In the ninth inning of Tuesday night’s game against the Rockies, Salvador Perez blocked three pitches in the dirt with the tying run on third base.
It’s not easy to block any pitch in the dirt, especially when those pitches are coming in at 92 mph, but some pitches are more difficult to block than others.
If the pitch hits the dirt just inches in front of the catcher’s mitt, it’s easier to smother. If the pitch hits the dirt out in front of home plate, the ball is going to bounce higher and blocking that pitch is more difficult.
On Tuesday night, two of the three pitches in the dirt were out in front of home plate, the hard kind, and Perez still blocked them.
If a catcher hits a home run to put a run on the board, we all notice, but if the same catcher blocks a pitch in the dirt to keep a run off the board, it gets less attention.
Why not Brandon Maurer?
When Kelvin Herrera had to leave the game in the middle of an at-bat, Ned Yost went to Scott Alexander to get him out of the jam. Before coming to the Royals, Brandon Maurer saved 20 games for the Padres, but Ned chose not to use him.
A quick look at some numbers might reveal why.
Since coming over to the Royals, Maurer has walked seven batters (one intentionally) in 10 2/3 innings. He’s also allowed 18 hits, currently has an ERA of 7.59 and his WHIP (walks plus hits per innings pitched) is 2.344.
When Ned was asked why he went with Scott Alexander, he cited Alexander’s ability to throw strikes; Alexander’s WHIP is 1.288.
If Herrera is out for a while, don’t be surprised if Alexander is asked to pitch in some big situations.
Why is Whit Merrifield’s hustle notable?
The Royals got their first run when Whit Merrifield singled, stole second, advanced to third on a ground ball and scored on a passed ball.
Merrifield’s hustle is noticed every time he plays, but if everyone played with that kind of energy it wouldn’t be.
Melky Cabrera’s heads-up base running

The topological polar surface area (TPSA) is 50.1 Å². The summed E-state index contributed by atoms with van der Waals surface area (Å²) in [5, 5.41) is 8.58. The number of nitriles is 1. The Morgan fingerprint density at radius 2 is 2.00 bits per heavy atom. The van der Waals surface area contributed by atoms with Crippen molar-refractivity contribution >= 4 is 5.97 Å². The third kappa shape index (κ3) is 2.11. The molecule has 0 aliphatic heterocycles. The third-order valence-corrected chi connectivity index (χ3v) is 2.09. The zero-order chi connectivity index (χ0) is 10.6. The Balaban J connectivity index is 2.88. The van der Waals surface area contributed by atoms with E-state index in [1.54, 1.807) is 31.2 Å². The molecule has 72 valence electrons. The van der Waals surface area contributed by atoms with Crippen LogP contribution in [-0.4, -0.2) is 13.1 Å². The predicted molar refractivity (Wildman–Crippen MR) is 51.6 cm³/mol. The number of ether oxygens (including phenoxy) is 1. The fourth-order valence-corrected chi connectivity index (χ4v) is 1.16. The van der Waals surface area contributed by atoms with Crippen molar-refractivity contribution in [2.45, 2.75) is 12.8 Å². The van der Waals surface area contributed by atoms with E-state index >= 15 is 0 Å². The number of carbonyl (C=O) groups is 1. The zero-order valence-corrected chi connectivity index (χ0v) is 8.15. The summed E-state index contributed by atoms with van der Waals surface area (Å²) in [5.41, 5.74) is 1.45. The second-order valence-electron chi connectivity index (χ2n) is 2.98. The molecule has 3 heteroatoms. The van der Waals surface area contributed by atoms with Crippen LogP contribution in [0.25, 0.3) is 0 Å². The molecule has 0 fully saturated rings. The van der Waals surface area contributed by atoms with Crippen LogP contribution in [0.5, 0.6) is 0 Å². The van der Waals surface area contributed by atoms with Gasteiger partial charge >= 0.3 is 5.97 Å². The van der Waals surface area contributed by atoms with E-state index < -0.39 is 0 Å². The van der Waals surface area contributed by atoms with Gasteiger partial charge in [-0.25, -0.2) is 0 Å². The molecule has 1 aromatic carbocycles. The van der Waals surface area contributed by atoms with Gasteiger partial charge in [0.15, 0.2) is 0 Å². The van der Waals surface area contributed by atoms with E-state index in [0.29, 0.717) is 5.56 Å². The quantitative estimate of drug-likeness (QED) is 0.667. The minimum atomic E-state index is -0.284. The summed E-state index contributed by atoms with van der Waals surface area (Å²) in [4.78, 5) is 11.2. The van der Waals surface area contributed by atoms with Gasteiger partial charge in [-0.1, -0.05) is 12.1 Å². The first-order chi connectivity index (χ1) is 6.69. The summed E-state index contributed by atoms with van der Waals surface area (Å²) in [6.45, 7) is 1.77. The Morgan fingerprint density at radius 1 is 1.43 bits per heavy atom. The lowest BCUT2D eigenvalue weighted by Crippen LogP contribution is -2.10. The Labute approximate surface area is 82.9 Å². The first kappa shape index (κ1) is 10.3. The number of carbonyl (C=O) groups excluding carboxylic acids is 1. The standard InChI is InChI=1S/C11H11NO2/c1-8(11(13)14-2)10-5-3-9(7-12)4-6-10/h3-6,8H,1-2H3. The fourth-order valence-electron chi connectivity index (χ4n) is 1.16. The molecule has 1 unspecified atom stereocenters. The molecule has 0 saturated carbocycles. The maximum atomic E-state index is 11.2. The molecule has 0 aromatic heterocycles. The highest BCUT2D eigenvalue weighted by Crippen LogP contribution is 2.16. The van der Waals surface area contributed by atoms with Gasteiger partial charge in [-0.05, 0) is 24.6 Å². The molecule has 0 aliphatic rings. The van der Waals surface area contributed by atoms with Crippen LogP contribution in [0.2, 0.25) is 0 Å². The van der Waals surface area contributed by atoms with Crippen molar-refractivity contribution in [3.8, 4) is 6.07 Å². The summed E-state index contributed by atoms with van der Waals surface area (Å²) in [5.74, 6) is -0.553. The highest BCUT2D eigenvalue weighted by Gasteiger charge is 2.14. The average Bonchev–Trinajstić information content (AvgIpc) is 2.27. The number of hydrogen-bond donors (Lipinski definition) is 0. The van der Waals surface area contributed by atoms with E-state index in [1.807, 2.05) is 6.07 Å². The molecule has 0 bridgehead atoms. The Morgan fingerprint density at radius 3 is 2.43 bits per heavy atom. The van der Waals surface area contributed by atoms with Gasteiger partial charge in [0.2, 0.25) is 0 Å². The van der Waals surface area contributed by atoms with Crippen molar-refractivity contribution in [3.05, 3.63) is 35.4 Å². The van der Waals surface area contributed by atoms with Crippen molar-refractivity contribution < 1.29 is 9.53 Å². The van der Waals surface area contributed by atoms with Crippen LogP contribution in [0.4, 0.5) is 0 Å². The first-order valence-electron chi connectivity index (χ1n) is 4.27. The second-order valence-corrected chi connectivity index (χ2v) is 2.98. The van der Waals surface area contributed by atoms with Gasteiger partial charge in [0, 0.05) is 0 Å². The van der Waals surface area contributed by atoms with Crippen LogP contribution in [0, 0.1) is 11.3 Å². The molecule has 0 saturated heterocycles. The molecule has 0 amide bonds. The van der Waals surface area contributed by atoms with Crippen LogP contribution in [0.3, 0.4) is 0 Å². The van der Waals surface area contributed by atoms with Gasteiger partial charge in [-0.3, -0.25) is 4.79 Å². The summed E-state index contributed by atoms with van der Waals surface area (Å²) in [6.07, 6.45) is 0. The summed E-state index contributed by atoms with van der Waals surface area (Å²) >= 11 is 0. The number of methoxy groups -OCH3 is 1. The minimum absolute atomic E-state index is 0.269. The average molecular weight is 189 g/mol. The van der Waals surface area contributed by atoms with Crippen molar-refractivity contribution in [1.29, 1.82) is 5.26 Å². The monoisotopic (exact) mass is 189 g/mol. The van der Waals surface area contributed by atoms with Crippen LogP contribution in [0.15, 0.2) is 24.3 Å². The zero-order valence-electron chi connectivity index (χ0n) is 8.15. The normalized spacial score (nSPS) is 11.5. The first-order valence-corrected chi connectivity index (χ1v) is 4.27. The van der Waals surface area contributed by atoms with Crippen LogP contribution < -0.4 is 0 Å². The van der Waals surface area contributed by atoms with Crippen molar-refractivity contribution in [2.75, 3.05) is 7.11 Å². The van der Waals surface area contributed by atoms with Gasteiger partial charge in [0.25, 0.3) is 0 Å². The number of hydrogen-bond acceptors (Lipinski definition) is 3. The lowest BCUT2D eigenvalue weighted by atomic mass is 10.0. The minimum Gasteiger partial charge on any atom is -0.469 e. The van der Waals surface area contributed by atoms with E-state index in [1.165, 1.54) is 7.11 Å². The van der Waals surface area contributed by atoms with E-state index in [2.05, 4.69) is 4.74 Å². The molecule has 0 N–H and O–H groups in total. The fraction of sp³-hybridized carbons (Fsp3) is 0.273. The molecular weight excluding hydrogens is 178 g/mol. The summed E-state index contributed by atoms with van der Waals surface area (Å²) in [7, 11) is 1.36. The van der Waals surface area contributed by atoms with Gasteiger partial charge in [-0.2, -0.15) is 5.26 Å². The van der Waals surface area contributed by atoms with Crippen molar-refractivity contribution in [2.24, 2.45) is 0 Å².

One of the reasons the Royals beat the Rockies 3-2 was some heads-up base running by Melky Cabrera.
With one out in the fourth inning, he hit the ball down into the right-field corner and that’s when a runner might try for a triple.
Unless it’s a no-doubter, with two down the runner should be satisfied with a double; that will put him in scoring position and he’ll probably cross the plate on any two-out hit.
With no outs the runner doesn’t want to take the chance on getting thrown out at third and screwing up what could be the start of a big inning.
And the right-field corner is a long way from third base.
Melky ran the bases according to the situation and scored on Eric Hosmer’s infield single.
Charlie Blackmon went off and Dan Iassogna didn’t toss him
Home plate umpire Dan Iassogna had a bad night behind home plate and at least one moment indicated Iassogna might have known it.
Charlie Blackmon was called out on a pitch well outside the zone and then went off. Iassogna had missed a pitch in Blackmon’s sixth-inning at-bat and missed another one in Blackmon’s eighth-inning at-bat and it appeared Blackmon had enough.
Blackmon let Iassogna have an earful, complete with hand gestures and some very dissatisfied body language — but Iassogna didn’t toss him.
Many hitters — and Ian Kinsler comes to mind — have been ejected for a lot less.
But making a bad call and then compounding that bad call by ejecting a player who complains about that bad call would be a bad look.
Heck, the players might start wearing white wristbands.